Spatial interactions enable on-device experiences that integrate the presence of people and objects in the nearby environment.
A great spatial interaction feels intuitive and natural to people, because it builds on their innate spatial awareness of the world around them. For example, a person playing music on their iPhone can continue listening on their HomePod mini when they bring the devices close together, simply by transferring the audio output from their iPhone to the HomePod mini.
Spatial interactions are available on devices that support Ultra Wideband technology (to learn more, see Ultra Wideband availability), and rely on the Nearby Interaction framework. Before participating in spatial interaction experiences, people grant permission for their device to interact while they’re using your app. The Nearby Interaction APIs help you preserve people’s privacy by relying on randomly generated device identifiers that last only as long as the interaction session your app initiates.
Consider a task from the perspective of the physical world to find inspiration for a spatial interaction. For example, although people can easily use your app’s UI to transfer a song from their iPhone to their HomePod mini, initiating the transfer by bringing the devices close together makes the task feel rooted in the physical world. Discovering the physical actions that inform the concept of a task can help you create an engaging experience that makes performing it feel easy and natural.
Use distance, direction, and context to inform an interaction. Although your app may get information from a variety of sources, prioritizing nearby, contextually relevant information can help you deliver experiences that feel organic. For example, if people want to share content with a friend in a crowded room, the iOS share sheet can suggest a likely recipient by using on-device knowledge about the person’s most frequent and recent contacts. Combining this knowledge with information from nearby devices that include the U1 chip can let the share sheet improve the experience by suggesting the closest contact the person is facing.
Consider how changes in physical distance can guide a spatial interaction. In the physical world, people generally expect their perception of an object to sharpen as they get closer to it. A spatial interaction can mirror this experience by providing feedback that changes with the proximity of an object. For example, when people use iPhone to find an AirTag, the display transitions from a directional arrow to a pulsing circle as they get closer.
Provide continuous feedback. Continuous feedback reflects the dynamism of the physical world and strengthens the connection between a spatial interaction and the task people are performing. For example, when looking for a lost item in Find My, people get continuous updates that communicate the item’s direction and proximity. Keep people engaged by providing uninterrupted feedback that responds to their movements.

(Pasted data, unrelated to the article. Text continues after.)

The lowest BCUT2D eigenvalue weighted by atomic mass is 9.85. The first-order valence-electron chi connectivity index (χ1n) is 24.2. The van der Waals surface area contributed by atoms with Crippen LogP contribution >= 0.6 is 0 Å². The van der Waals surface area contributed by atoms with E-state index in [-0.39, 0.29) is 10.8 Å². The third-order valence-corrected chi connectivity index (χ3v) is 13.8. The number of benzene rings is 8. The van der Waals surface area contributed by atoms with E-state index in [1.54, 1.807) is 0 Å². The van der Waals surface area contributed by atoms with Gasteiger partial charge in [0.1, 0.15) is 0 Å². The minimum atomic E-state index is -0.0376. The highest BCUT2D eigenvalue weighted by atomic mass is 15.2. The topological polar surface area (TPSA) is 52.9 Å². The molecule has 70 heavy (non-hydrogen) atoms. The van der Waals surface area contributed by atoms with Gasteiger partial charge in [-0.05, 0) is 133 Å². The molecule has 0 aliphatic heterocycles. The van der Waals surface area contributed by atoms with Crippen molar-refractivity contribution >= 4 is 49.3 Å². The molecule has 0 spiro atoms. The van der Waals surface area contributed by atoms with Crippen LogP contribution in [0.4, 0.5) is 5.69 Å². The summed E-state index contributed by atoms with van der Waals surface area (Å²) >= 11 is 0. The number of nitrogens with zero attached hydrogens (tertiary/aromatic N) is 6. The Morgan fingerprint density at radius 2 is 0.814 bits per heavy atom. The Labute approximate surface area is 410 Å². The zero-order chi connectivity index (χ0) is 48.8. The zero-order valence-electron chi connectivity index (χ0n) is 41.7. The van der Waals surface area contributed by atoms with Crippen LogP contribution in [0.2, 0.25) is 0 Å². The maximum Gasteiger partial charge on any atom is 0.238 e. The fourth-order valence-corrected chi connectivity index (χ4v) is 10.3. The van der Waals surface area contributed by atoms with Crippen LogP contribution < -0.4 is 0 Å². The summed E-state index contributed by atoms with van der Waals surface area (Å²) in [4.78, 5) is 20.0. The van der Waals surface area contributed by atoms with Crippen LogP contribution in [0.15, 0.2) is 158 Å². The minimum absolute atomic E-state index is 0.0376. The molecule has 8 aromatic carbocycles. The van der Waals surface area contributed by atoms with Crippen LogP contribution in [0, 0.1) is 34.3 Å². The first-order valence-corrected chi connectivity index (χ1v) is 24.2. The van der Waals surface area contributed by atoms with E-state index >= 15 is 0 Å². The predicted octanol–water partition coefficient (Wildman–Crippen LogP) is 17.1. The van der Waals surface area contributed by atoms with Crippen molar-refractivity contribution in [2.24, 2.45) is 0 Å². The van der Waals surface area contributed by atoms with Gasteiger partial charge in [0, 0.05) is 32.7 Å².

Consider using multiple feedback types to create a holistic experience. Fluidly transitioning among visual, audible, and haptic feedback can help a spatial interaction’s task feel more engaging and real. Using more than one type of feedback also lets you vary the experience to coordinate with both the task and the current context. For example, while people are interacting with the device screen, visual feedback makes sense; while people are interacting with their environment, audible and haptic feedback complement their shift in focus.
Avoid using a spatial interaction as the only way to perform a task. You can’t assume that everyone can experience a spatial interaction, so it’s essential to provide alternative ways to get things done in your app.
Encourage people to hold the device in portrait orientation. Holding a device in landscape can decrease the accuracy and availability of information about the distance and relative direction of other devices. If you support only portrait orientation while your spatial interaction feature runs, prefer giving people implicit, visual feedback on how to hold the device for an optimal experience; when possible, avoid explicitly telling people to hold the device in portrait.
Design for the device’s directional field of view. Nearby interaction relies on a hardware sensor with a specific field of view similar to that of the Ultra Wide camera in iPhone 11 and later. If a participating device is outside of this field of view, your app might receive information about its distance, but not its relative direction.
Help people understand how intervening objects can affect the nearby interaction experience in your app. When other people, animals, or sufficiently large objects come between two participating devices, the accuracy or availability of distance and direction information can decrease. Consider adding advice on avoiding this situation to onboarding or tutorial content you present.
No additional considerations for iPadOS. Not supported in macOS or tvOS.
On iPhone, Nearby Interaction APIs provide a peer device’s distance and direction.
On Apple Watch, Nearby Interaction APIs provide a peer device’s distance. Also, all watchOS apps participating in a nearby interaction experience must be in the foreground.